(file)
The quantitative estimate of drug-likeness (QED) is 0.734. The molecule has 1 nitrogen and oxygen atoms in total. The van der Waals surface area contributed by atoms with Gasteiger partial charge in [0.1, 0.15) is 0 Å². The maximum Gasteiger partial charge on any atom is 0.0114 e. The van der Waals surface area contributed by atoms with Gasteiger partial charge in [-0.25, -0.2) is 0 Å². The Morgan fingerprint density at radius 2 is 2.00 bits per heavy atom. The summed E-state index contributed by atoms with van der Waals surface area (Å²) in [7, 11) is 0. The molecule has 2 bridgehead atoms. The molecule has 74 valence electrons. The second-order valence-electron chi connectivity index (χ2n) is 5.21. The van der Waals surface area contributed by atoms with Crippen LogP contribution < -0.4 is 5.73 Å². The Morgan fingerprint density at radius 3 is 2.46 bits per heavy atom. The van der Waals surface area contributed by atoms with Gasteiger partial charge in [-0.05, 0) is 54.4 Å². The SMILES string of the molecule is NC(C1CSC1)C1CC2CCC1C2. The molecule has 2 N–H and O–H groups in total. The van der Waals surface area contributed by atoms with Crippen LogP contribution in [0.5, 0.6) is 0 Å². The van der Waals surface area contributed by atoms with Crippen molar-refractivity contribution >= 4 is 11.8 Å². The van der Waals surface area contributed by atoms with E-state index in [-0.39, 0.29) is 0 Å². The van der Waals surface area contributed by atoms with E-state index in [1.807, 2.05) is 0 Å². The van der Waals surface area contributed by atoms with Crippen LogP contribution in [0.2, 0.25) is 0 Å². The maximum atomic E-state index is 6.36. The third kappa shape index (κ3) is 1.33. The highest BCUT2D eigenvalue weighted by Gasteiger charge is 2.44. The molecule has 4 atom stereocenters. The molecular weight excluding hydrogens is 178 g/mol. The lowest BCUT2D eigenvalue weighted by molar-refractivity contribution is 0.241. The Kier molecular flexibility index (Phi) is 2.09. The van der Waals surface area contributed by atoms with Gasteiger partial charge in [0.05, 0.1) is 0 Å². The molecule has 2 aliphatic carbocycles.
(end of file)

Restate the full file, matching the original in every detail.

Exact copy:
The quantitative estimate of drug-likeness (QED) is 0.734. The molecule has 1 nitrogen and oxygen atoms in total. The van der Waals surface area contributed by atoms with Gasteiger partial charge in [0.1, 0.15) is 0 Å². The maximum Gasteiger partial charge on any atom is 0.0114 e. The van der Waals surface area contributed by atoms with Gasteiger partial charge in [-0.25, -0.2) is 0 Å². The Morgan fingerprint density at radius 2 is 2.00 bits per heavy atom. The summed E-state index contributed by atoms with van der Waals surface area (Å²) in [7, 11) is 0. The molecule has 2 bridgehead atoms. The molecule has 74 valence electrons. The second-order valence-electron chi connectivity index (χ2n) is 5.21. The van der Waals surface area contributed by atoms with Crippen LogP contribution < -0.4 is 5.73 Å². The Morgan fingerprint density at radius 3 is 2.46 bits per heavy atom. The van der Waals surface area contributed by atoms with Gasteiger partial charge in [-0.05, 0) is 54.4 Å². The SMILES string of the molecule is NC(C1CSC1)C1CC2CCC1C2. The molecule has 2 N–H and O–H groups in total. The van der Waals surface area contributed by atoms with Crippen LogP contribution in [0.5, 0.6) is 0 Å². The van der Waals surface area contributed by atoms with Crippen molar-refractivity contribution >= 4 is 11.8 Å². The van der Waals surface area contributed by atoms with E-state index in [-0.39, 0.29) is 0 Å². The van der Waals surface area contributed by atoms with E-state index in [1.807, 2.05) is 0 Å². The van der Waals surface area contributed by atoms with Crippen LogP contribution in [0.2, 0.25) is 0 Å². The maximum atomic E-state index is 6.36. The third kappa shape index (κ3) is 1.33. The highest BCUT2D eigenvalue weighted by Gasteiger charge is 2.44. The molecule has 4 atom stereocenters. The molecular weight excluding hydrogens is 178 g/mol. The lowest BCUT2D eigenvalue weighted by molar-refractivity contribution is 0.241. The Kier molecular flexibility index (Phi) is 2.09. The van der Waals surface area contributed by atoms with Gasteiger partial charge in [0.05, 0.1) is 0 Å². The molecule has 2 aliphatic carbocycles.